The weakest part of your cybersecurity can be identified by looking at how cyberattacks take place, and how well your defenses stand up. But did you know the answer comes from the year 1885?

While cybersecurity is a constantly moving target, there are some constraints put on threat actors that keep their methods and tactics within a real of possible actions. For example, they need to work within the confines of the operating systems used by the victim organization – which only have so many ways to be exploited and taken advantage of. The same is true for users; with 85% of breaches involving a human element, cybercriminals use a combination of establishing urgency and credibility to convince the potential victim to engage with the threat actor’s malicious content.  And while new phishing themes are constantly being created to align with current events, the tactics feel very much the same; it’s pretty much always click the link, open the attachment, or reply to the email.

So, if it’s really as simple as making sure users don’t interact with malicious email content, why are cyberattacks continuing to flourish? Part of the answer lies with organizations that don’t employ their users to play a role in protecting the organization. If users are educated with Security Awareness Training to be mindful of malicious content in their Inbox, they are likely to interact with and fall for phishing attacks.

But just putting users through this kind of training a few times a year isn’t enough.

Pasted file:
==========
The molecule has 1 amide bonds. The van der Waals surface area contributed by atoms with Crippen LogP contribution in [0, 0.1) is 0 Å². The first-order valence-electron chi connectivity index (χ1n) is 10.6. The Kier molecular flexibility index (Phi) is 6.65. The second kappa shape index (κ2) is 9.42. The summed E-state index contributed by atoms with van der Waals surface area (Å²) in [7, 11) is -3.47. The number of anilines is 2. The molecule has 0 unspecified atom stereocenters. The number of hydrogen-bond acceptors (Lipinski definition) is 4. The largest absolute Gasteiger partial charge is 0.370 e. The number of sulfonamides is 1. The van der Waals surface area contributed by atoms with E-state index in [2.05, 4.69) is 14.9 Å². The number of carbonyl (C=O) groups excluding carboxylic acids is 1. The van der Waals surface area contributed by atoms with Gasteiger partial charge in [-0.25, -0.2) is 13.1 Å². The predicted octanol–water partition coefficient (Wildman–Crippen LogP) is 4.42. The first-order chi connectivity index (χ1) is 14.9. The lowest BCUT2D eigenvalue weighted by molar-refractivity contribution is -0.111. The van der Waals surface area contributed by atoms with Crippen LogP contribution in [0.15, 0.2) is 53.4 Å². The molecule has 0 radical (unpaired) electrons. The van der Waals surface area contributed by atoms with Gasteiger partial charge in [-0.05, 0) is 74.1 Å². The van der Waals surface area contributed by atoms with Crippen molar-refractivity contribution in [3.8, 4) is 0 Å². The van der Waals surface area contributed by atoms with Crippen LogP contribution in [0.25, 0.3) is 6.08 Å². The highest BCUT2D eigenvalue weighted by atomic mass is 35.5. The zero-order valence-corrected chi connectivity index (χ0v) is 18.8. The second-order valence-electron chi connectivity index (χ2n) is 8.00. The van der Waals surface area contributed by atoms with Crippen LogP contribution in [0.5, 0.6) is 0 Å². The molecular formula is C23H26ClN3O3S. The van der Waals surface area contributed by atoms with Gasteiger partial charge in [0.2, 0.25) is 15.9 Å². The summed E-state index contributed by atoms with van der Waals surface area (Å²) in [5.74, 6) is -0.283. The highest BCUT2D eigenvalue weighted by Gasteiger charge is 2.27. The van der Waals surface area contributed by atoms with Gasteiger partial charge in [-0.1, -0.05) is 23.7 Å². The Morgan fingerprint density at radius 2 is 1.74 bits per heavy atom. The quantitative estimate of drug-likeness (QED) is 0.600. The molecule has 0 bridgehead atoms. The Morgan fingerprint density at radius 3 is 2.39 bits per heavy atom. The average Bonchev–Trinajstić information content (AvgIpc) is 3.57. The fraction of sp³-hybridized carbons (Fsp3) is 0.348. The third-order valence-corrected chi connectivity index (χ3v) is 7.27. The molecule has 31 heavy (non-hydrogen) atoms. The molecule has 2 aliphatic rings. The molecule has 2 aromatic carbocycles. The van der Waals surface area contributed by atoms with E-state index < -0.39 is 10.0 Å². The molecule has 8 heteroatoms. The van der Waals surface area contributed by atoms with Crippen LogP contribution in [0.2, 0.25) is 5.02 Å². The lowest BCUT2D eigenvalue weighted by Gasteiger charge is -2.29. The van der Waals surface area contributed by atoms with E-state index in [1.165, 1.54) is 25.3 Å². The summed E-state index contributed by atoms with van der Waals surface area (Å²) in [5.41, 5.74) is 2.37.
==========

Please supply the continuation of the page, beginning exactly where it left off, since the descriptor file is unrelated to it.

The core of the problem is that people forget what they’ve learned. Back in 1885, German psychologist Hermann Ebbinghaus hypothesized that memory retention declines over a very short period of time – something now known as the Forgetting Curve. In as little as just 20 minutes, 40% of what’s been learned has already been forgotten.


Source: The Forgetting Curve

He found that repetition in learning over a period of time (in most cases, repetitions were measured in days) actually increases  the % of knowledge retained. You can see below the impact on the percentage of information retained when the information is re-reviewed over time.


Source: The Forgetting Curve

Applying this to cybersecurity, it becomes clear that a) even if users are put through some form of training, they will forget most or all of what they’ve learned (and will click the malicious link sometime in the future), and b) it takes continual Security Awareness Training to ensure users retain best practices, good cyber hygiene, and a vigilant state of mind when interacting with unsolicited (and potentially malicious) email content.